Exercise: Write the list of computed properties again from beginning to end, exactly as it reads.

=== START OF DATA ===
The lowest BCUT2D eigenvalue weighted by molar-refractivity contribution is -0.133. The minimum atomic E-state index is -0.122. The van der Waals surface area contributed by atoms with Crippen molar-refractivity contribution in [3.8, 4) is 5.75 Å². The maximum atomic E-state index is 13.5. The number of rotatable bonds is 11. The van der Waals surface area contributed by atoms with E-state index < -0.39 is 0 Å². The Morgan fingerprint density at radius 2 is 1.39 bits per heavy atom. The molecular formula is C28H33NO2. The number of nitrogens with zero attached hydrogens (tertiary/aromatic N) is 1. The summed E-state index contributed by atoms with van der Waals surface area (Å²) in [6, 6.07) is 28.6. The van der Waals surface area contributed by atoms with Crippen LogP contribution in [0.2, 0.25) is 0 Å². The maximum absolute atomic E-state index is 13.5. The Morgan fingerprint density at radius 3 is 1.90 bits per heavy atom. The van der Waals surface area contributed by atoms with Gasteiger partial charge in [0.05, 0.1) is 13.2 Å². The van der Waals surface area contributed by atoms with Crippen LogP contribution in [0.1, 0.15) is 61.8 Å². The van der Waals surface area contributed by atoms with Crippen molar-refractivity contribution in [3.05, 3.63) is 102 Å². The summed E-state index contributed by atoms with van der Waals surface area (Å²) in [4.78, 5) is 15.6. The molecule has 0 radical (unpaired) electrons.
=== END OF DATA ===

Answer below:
The lowest BCUT2D eigenvalue weighted by molar-refractivity contribution is -0.133. The minimum atomic E-state index is -0.122. The van der Waals surface area contributed by atoms with Crippen molar-refractivity contribution in [3.8, 4) is 5.75 Å². The maximum atomic E-state index is 13.5. The number of rotatable bonds is 11. The van der Waals surface area contributed by atoms with E-state index < -0.39 is 0 Å². The Morgan fingerprint density at radius 2 is 1.39 bits per heavy atom. The molecular formula is C28H33NO2. The number of nitrogens with zero attached hydrogens (tertiary/aromatic N) is 1. The summed E-state index contributed by atoms with van der Waals surface area (Å²) in [6, 6.07) is 28.6. The van der Waals surface area contributed by atoms with Crippen LogP contribution in [0.2, 0.25) is 0 Å². The maximum absolute atomic E-state index is 13.5. The Morgan fingerprint density at radius 3 is 1.90 bits per heavy atom. The van der Waals surface area contributed by atoms with Gasteiger partial charge in [0.05, 0.1) is 13.2 Å². The van der Waals surface area contributed by atoms with Crippen LogP contribution in [0.1, 0.15) is 61.8 Å². The van der Waals surface area contributed by atoms with Crippen molar-refractivity contribution in [3.05, 3.63) is 102 Å². The summed E-state index contributed by atoms with van der Waals surface area (Å²) in [4.78, 5) is 15.6. The molecule has 0 radical (unpaired) electrons.